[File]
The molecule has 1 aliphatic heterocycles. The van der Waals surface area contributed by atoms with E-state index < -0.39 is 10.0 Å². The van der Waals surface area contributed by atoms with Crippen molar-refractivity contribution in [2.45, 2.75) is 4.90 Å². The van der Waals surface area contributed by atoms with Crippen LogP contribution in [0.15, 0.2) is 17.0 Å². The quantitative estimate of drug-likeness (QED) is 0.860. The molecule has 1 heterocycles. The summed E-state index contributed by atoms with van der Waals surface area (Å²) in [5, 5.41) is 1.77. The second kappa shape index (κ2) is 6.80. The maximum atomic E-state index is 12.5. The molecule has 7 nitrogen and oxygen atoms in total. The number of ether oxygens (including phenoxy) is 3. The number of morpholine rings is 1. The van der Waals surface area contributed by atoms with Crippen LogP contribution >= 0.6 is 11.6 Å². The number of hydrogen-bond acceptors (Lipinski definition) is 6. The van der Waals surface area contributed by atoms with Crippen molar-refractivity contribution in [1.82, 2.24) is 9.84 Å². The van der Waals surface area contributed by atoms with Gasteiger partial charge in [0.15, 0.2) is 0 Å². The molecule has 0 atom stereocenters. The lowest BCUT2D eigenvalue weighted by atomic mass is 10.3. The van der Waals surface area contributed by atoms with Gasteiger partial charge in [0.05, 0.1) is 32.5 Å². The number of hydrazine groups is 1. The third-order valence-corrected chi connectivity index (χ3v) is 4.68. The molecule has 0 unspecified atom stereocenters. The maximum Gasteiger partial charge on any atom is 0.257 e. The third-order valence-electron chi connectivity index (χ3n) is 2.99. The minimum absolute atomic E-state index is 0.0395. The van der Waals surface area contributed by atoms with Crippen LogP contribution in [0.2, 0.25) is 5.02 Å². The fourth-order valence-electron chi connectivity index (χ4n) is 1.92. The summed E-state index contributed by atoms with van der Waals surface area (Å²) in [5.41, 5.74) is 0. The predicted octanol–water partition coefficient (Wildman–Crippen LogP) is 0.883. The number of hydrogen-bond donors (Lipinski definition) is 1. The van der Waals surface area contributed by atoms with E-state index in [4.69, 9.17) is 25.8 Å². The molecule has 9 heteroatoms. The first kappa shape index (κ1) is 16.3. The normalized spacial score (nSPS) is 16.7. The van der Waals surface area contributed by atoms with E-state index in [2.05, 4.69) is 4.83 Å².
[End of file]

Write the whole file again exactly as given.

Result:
The molecule has 1 aliphatic heterocycles. The van der Waals surface area contributed by atoms with E-state index < -0.39 is 10.0 Å². The van der Waals surface area contributed by atoms with Crippen molar-refractivity contribution in [2.45, 2.75) is 4.90 Å². The van der Waals surface area contributed by atoms with Crippen LogP contribution in [0.15, 0.2) is 17.0 Å². The quantitative estimate of drug-likeness (QED) is 0.860. The molecule has 1 heterocycles. The summed E-state index contributed by atoms with van der Waals surface area (Å²) in [5, 5.41) is 1.77. The second kappa shape index (κ2) is 6.80. The maximum atomic E-state index is 12.5. The molecule has 7 nitrogen and oxygen atoms in total. The number of ether oxygens (including phenoxy) is 3. The number of morpholine rings is 1. The van der Waals surface area contributed by atoms with Crippen LogP contribution >= 0.6 is 11.6 Å². The number of hydrogen-bond acceptors (Lipinski definition) is 6. The van der Waals surface area contributed by atoms with Crippen molar-refractivity contribution in [1.82, 2.24) is 9.84 Å². The van der Waals surface area contributed by atoms with Gasteiger partial charge in [0.15, 0.2) is 0 Å². The molecule has 0 atom stereocenters. The lowest BCUT2D eigenvalue weighted by atomic mass is 10.3. The van der Waals surface area contributed by atoms with Gasteiger partial charge in [0.05, 0.1) is 32.5 Å². The number of hydrazine groups is 1. The third-order valence-corrected chi connectivity index (χ3v) is 4.68. The molecule has 0 unspecified atom stereocenters. The maximum Gasteiger partial charge on any atom is 0.257 e. The third-order valence-electron chi connectivity index (χ3n) is 2.99. The minimum absolute atomic E-state index is 0.0395. The van der Waals surface area contributed by atoms with Crippen LogP contribution in [0.2, 0.25) is 5.02 Å². The fourth-order valence-electron chi connectivity index (χ4n) is 1.92. The summed E-state index contributed by atoms with van der Waals surface area (Å²) in [5.41, 5.74) is 0. The predicted octanol–water partition coefficient (Wildman–Crippen LogP) is 0.883. The number of hydrogen-bond donors (Lipinski definition) is 1. The van der Waals surface area contributed by atoms with E-state index in [4.69, 9.17) is 25.8 Å². The molecule has 9 heteroatoms. The first kappa shape index (κ1) is 16.3. The normalized spacial score (nSPS) is 16.7. The van der Waals surface area contributed by atoms with E-state index in [2.05, 4.69) is 4.83 Å².